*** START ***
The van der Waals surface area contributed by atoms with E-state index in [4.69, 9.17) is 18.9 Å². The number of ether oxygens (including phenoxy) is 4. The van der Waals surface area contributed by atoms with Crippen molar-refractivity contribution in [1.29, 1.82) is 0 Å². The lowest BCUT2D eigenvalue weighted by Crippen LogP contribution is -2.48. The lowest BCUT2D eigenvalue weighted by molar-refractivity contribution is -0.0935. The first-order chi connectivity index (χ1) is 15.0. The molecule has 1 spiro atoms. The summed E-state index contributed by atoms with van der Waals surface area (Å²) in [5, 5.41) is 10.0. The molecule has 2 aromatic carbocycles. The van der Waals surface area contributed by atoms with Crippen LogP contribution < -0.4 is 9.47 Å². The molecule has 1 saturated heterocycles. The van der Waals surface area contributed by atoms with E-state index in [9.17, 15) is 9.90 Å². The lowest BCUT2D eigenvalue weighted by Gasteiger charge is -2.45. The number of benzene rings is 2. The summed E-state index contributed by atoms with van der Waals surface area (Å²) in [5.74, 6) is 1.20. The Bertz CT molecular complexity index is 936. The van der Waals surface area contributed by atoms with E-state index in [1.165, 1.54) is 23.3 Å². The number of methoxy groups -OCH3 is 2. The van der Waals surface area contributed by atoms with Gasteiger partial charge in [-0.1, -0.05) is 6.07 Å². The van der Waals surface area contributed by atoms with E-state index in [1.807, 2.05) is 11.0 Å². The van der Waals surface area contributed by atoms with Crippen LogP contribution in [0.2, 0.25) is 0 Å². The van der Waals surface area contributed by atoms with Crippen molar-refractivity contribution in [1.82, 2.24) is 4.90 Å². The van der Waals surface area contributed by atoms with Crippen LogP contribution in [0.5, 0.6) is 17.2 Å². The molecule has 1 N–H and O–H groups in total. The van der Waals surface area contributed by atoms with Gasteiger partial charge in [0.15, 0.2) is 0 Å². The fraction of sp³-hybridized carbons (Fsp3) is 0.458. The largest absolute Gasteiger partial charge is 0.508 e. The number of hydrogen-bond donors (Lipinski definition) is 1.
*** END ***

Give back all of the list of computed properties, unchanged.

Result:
The van der Waals surface area contributed by atoms with E-state index in [4.69, 9.17) is 18.9 Å². The number of ether oxygens (including phenoxy) is 4. The van der Waals surface area contributed by atoms with Crippen molar-refractivity contribution in [1.29, 1.82) is 0 Å². The lowest BCUT2D eigenvalue weighted by Crippen LogP contribution is -2.48. The lowest BCUT2D eigenvalue weighted by molar-refractivity contribution is -0.0935. The first-order chi connectivity index (χ1) is 15.0. The molecule has 1 spiro atoms. The summed E-state index contributed by atoms with van der Waals surface area (Å²) in [5, 5.41) is 10.0. The molecule has 2 aromatic carbocycles. The van der Waals surface area contributed by atoms with Crippen LogP contribution < -0.4 is 9.47 Å². The molecule has 1 saturated heterocycles. The van der Waals surface area contributed by atoms with E-state index in [9.17, 15) is 9.90 Å². The lowest BCUT2D eigenvalue weighted by Gasteiger charge is -2.45. The number of benzene rings is 2. The summed E-state index contributed by atoms with van der Waals surface area (Å²) in [5.74, 6) is 1.20. The Bertz CT molecular complexity index is 936. The van der Waals surface area contributed by atoms with E-state index in [1.165, 1.54) is 23.3 Å². The number of methoxy groups -OCH3 is 2. The van der Waals surface area contributed by atoms with Gasteiger partial charge in [-0.1, -0.05) is 6.07 Å². The van der Waals surface area contributed by atoms with E-state index in [1.807, 2.05) is 11.0 Å². The van der Waals surface area contributed by atoms with Crippen LogP contribution in [0.2, 0.25) is 0 Å². The van der Waals surface area contributed by atoms with Crippen molar-refractivity contribution in [1.82, 2.24) is 4.90 Å². The van der Waals surface area contributed by atoms with Crippen LogP contribution in [0.5, 0.6) is 17.2 Å². The molecule has 1 N–H and O–H groups in total. The van der Waals surface area contributed by atoms with Gasteiger partial charge in [0.15, 0.2) is 0 Å². The fraction of sp³-hybridized carbons (Fsp3) is 0.458. The largest absolute Gasteiger partial charge is 0.508 e. The number of hydrogen-bond donors (Lipinski definition) is 1.